5. When needed to assess a requested accommodation or to advance the interactive process, the employer or other covered entity shall analyze the particular job involved and the essential functions of the job.
  6. When needed to assess a requested accommodation or to advance the interactive process, the employer or other covered entity may consult experts.
  7. In consultation with the applicant or employee to be accommodated, the employer or other covered entity shall identify potential accommodations and assess the effectiveness each would have in enabling the applicant to have an equal opportunity to participate in the application process and to be considered for the job; or for the employee to perform the essential function of the position held or desired or to enjoy equivalent benefits and privileges of employment compared to non-disabled employees.
  8. The employer or other covered entity shall consider the preference of the applicant or employee to be accommodated but has the right to implement an accommodation that is effective in allowing the applicant or employee to perform the essential functions of the job.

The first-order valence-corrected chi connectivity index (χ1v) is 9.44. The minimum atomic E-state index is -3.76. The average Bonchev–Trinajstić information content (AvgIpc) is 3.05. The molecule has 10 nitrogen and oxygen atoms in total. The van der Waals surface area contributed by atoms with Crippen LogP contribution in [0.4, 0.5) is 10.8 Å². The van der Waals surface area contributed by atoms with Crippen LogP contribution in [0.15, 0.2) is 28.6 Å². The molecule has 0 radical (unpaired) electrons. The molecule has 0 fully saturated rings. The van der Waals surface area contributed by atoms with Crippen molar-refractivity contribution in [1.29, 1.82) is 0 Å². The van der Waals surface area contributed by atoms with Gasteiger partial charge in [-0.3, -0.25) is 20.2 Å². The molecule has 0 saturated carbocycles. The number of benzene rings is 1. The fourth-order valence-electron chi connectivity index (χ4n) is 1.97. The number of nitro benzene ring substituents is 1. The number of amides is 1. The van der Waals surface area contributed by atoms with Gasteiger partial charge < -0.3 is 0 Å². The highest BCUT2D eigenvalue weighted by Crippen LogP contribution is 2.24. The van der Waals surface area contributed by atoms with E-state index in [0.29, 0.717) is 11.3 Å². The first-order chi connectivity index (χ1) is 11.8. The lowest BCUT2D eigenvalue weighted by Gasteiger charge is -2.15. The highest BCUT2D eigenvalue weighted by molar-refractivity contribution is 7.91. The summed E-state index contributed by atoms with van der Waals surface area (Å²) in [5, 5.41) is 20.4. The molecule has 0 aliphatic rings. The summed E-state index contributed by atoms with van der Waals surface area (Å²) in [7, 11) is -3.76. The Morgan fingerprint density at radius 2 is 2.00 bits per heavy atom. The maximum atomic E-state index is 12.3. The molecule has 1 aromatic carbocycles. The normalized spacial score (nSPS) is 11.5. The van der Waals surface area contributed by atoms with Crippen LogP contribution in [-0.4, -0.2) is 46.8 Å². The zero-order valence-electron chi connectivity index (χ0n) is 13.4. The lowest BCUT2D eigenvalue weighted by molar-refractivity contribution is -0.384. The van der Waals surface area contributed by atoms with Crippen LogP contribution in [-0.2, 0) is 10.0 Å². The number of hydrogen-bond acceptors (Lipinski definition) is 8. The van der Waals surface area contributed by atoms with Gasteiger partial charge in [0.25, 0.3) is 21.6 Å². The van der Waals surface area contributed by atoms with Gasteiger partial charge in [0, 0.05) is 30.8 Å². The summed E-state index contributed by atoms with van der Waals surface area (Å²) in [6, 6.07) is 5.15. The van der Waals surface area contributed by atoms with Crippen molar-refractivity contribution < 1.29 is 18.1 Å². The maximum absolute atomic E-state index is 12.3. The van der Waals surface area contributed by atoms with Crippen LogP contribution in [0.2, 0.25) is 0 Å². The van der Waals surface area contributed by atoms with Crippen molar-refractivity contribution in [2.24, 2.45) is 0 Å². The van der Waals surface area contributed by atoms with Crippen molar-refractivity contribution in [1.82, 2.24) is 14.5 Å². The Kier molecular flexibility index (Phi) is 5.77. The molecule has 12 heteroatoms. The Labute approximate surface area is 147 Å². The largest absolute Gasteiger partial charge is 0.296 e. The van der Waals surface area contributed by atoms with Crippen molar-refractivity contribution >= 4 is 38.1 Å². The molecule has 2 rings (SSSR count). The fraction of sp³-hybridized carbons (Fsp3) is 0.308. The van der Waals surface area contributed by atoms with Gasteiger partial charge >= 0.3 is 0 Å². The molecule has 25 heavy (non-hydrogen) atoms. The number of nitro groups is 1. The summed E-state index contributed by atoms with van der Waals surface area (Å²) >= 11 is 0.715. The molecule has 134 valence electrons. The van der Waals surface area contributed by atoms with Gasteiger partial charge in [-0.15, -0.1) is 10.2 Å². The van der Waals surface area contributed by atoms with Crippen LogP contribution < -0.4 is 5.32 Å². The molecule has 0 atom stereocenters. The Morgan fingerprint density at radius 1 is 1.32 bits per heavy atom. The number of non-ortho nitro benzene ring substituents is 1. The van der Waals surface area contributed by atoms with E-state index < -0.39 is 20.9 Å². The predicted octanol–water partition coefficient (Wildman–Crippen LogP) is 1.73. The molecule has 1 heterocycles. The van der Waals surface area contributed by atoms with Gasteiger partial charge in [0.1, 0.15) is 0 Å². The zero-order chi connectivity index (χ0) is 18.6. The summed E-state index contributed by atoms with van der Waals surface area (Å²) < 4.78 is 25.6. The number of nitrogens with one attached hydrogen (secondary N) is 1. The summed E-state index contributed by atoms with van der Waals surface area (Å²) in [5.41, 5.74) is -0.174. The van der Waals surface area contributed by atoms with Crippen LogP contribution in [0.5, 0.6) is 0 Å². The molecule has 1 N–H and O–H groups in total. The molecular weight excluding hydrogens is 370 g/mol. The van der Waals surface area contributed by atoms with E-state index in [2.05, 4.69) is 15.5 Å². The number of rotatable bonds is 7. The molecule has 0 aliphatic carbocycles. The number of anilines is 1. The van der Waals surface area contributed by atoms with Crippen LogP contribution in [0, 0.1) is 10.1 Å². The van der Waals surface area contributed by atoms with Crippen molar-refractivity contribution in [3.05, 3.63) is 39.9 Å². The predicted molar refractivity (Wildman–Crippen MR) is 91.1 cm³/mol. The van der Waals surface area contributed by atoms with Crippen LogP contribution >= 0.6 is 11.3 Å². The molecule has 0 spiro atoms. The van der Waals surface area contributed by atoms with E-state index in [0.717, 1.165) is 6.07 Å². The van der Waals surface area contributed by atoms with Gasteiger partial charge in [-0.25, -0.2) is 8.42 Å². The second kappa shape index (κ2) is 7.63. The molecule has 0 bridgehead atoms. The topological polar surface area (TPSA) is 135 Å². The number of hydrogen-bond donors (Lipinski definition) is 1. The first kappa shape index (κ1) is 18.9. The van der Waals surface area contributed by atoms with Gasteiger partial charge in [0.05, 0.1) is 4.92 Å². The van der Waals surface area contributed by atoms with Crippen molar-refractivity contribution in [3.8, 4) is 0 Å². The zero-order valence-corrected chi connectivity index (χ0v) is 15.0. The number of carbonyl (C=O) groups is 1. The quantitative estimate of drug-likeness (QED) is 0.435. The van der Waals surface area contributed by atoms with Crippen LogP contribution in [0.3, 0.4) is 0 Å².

9. If reassignment to an alternate position is considered as an accommodation, the employer or other covered entity may ask the employee to provide information about his or her educational qualifications and work experience that may help the employer find a suitable alternative position for the employee.

Interactive Process Considerations (In a Nutshell)

If an employee chooses not to disclose their disability to their employer and doesn’t require a reasonable accommodation in order to perform their essential job-related duties and enjoy the benefits of their employment, there is no need for an interactive process. However, if an employee’s injuries have made it difficult or impossible to engage in work successfully, it is important for an employer to initiate an interactive process. This process allows employers to better understand how to support an employee’s need for accommodation and to engage in a solution-focused dialogue.